World Immunization Week (WIW) – celebrated in the last week of April – is a global public health campaign that aims to promote the use of vaccines to make people immune against few specific diseases. Immunization is considered as one of the world’s most successful and cost-effective health interventions.
The World Health Organization (WHO) says that immunization averts up to 3 million deaths annually, and an additional 1.5 million lives could be saved if the global rate of vaccination is improved.
WIW is one of eight official campaigns marked by the World Health Organization (WHO), along with World Health Day, World Blood Donor Day, World No Tobacco Day, World Tuberculosis Day, World Malaria Day, World Hepatitis Day and World AIDS Day.
Each WIW focuses on a theme. The year wise themes till date include:
- 2015-2016: “Close the immunization gap”
- 2014: “Are you up-to-date?”
- 2013: “Protect your world – get vaccinated”
- 2012: “Immunization saves lives”
More than 60% of children who are unvaccinated live in 10 countries: the Democratic Republic of the Congo, Ethiopia, India, Indonesia, Iraq, Nigeria, Pakistan, the Philippines, Uganda and South Africa.
Europe leads and coordinates European Immunization Week (EIW), in conjunction with other WHO regional initiatives and World Immunization Week. EIW benefits from Regional and national partners, including the United Nations Children’s Fund (UNICEF) and the European Centre for Disease Prevention and Control (ECDC), support implementation and high-level support at the national level, including ministers, ambassadors and other distinguished supporters. At the regional level, the initiative has the support of WHO/Europe’s Patron, Her Royal Highness Crown Princess Mary of Denmark.
Not behind, Punjab’s Expanded Programme on Immunization is to commemorate the WIW in a befitting manner and spread awareness about it across the province.
In a message on the occasion, Chief Minister Punjab of Health Khawaja Salman Rafique said, “With more professionalism and smart use of technology we have been able to boost routine immunization to around 84% from mid 50s within just one year. Our target is to reach 90% by end of this year. The occasion provides us an opportunity to renew our pledge towards vaccine preventable diseases.”
Primary and Secondary Healthcare Secretary Punjab Ali Jan Khan said, “We are especially focusing the districts low on Human Development Index. Reaching out to children of vulnerable populations, not yet vaccinated is our top priority.”
Punjab Health Services Director General Dr. Mukhtar Hussain Syed considers getting a green light in pre-validation for mother and neo natal tetanus elimination status was a milestone for Punjab.
Coordinated by the Pan America Health Organization (PAHO) and WHO in America, about 60 million people are set to be benefit from the vaccines during WIW. Olympic gold medalist Usain Bolt enthusiastically supports the initiative, urging everyone to “Go for the gold! Get vaccinated!”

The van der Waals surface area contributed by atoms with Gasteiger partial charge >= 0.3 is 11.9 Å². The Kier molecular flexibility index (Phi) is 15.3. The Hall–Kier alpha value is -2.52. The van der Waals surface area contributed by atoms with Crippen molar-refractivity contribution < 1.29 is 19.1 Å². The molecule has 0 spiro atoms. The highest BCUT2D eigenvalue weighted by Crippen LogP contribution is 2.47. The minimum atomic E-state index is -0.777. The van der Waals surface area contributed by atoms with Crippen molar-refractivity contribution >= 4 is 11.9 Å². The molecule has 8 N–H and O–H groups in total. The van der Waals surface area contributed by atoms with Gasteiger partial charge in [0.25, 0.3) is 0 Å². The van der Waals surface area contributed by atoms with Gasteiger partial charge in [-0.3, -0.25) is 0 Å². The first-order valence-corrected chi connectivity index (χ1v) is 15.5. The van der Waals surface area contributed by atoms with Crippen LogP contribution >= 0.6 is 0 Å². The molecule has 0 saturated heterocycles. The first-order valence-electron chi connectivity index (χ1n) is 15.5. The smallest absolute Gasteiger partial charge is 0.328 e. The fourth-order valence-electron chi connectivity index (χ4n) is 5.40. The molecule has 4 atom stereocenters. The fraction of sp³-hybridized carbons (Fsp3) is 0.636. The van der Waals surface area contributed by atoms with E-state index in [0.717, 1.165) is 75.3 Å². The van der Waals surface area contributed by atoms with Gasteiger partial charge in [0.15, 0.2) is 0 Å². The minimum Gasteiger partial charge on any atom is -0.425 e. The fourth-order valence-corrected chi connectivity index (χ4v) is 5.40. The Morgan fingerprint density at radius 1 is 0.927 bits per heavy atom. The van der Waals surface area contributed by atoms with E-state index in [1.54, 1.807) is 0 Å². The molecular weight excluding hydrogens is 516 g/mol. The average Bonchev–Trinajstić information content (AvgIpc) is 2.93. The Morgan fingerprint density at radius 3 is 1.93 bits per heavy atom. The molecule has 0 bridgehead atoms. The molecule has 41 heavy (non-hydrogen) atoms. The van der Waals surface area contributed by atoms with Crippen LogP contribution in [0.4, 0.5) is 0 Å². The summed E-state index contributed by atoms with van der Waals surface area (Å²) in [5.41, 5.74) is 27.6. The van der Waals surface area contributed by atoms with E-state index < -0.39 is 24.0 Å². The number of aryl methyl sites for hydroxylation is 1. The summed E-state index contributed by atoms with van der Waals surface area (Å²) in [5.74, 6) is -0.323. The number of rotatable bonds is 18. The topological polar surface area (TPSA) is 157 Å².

The regional launch for (America) this Vaccination Week 2016 will take place in Kingston, Jamaica, with PAHO Director Carissa F. Etienne participating, followed by national and multinational launch events throughout the region.
“Last year immunization led to some notable wins in the fight against polio, rubella and maternal and neonatal tetanus,” says Dr. Margaret Chan, WHO Director-General, about WIW 2015. “But they were isolated wins. Polio was eliminated in 1 country, tetanus in 3, and rubella in 1 geographical region. The challenge now is to make gains like this the norm.”
Some of the major developments over the past years are –
- The target for introduction of new or under-utilized vaccines is on track worldwide, with 86 low- and middle-income countries introducing 128 vaccines since 2010
- Promising candidate vaccines against Ebola were developed and tested in record time
- Africa has not had a case of wild poliovirus since August 2014 – an enormous achievement that brings the region closer than ever to being certified polio-free
- India has been declared free of maternal and neonatal tetanus, demonstrating disease elimination is possible even in challenging circumstances
- The Americas became the first region to eliminate rubella and congenital rubella syndrome.
The Government of Ontario recently announced that boys will now be offered the cancer-fighting human papillomavirus vaccine along with girls. The shot is currently offered free of charge in Ontario schools to girls in Grade 8. The new program will expand access to all children in Grade 7.
This combined and determined efforts by WHO and government for the promotion of vaccination is one step towards ridding the world of as many diseases as possible. One life at a time.